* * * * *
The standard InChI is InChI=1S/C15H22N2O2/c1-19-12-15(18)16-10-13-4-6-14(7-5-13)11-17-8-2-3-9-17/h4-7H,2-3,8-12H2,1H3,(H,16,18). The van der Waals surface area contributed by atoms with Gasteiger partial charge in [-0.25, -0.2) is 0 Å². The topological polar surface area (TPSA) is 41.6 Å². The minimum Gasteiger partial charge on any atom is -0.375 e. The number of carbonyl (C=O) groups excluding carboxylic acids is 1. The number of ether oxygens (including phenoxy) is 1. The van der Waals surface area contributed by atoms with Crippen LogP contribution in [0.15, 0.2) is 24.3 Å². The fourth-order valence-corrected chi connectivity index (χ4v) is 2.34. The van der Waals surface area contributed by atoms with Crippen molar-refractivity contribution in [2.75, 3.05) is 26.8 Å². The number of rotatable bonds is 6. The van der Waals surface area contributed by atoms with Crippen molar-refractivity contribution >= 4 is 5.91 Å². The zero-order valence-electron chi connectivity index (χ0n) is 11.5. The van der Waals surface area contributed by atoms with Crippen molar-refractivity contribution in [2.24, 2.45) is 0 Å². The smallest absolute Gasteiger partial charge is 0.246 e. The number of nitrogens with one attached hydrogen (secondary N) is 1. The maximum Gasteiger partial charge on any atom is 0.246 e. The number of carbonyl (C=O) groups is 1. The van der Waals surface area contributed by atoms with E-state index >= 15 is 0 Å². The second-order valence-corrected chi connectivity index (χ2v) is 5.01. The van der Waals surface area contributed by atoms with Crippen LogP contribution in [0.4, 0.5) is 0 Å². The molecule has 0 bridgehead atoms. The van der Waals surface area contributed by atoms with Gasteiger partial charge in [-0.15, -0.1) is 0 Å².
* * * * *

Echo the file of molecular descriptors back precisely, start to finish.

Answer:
The standard InChI is InChI=1S/C15H22N2O2/c1-19-12-15(18)16-10-13-4-6-14(7-5-13)11-17-8-2-3-9-17/h4-7H,2-3,8-12H2,1H3,(H,16,18). The van der Waals surface area contributed by atoms with Gasteiger partial charge in [-0.25, -0.2) is 0 Å². The topological polar surface area (TPSA) is 41.6 Å². The minimum Gasteiger partial charge on any atom is -0.375 e. The number of carbonyl (C=O) groups excluding carboxylic acids is 1. The number of ether oxygens (including phenoxy) is 1. The van der Waals surface area contributed by atoms with Crippen LogP contribution in [0.15, 0.2) is 24.3 Å². The fourth-order valence-corrected chi connectivity index (χ4v) is 2.34. The van der Waals surface area contributed by atoms with Crippen molar-refractivity contribution in [2.75, 3.05) is 26.8 Å². The number of rotatable bonds is 6. The van der Waals surface area contributed by atoms with Crippen molar-refractivity contribution >= 4 is 5.91 Å². The zero-order valence-electron chi connectivity index (χ0n) is 11.5. The van der Waals surface area contributed by atoms with Crippen molar-refractivity contribution in [2.24, 2.45) is 0 Å². The smallest absolute Gasteiger partial charge is 0.246 e. The number of nitrogens with one attached hydrogen (secondary N) is 1. The maximum Gasteiger partial charge on any atom is 0.246 e. The number of carbonyl (C=O) groups is 1. The van der Waals surface area contributed by atoms with E-state index >= 15 is 0 Å². The second-order valence-corrected chi connectivity index (χ2v) is 5.01. The van der Waals surface area contributed by atoms with Crippen LogP contribution in [0.4, 0.5) is 0 Å². The molecule has 0 bridgehead atoms. The van der Waals surface area contributed by atoms with Gasteiger partial charge in [-0.15, -0.1) is 0 Å².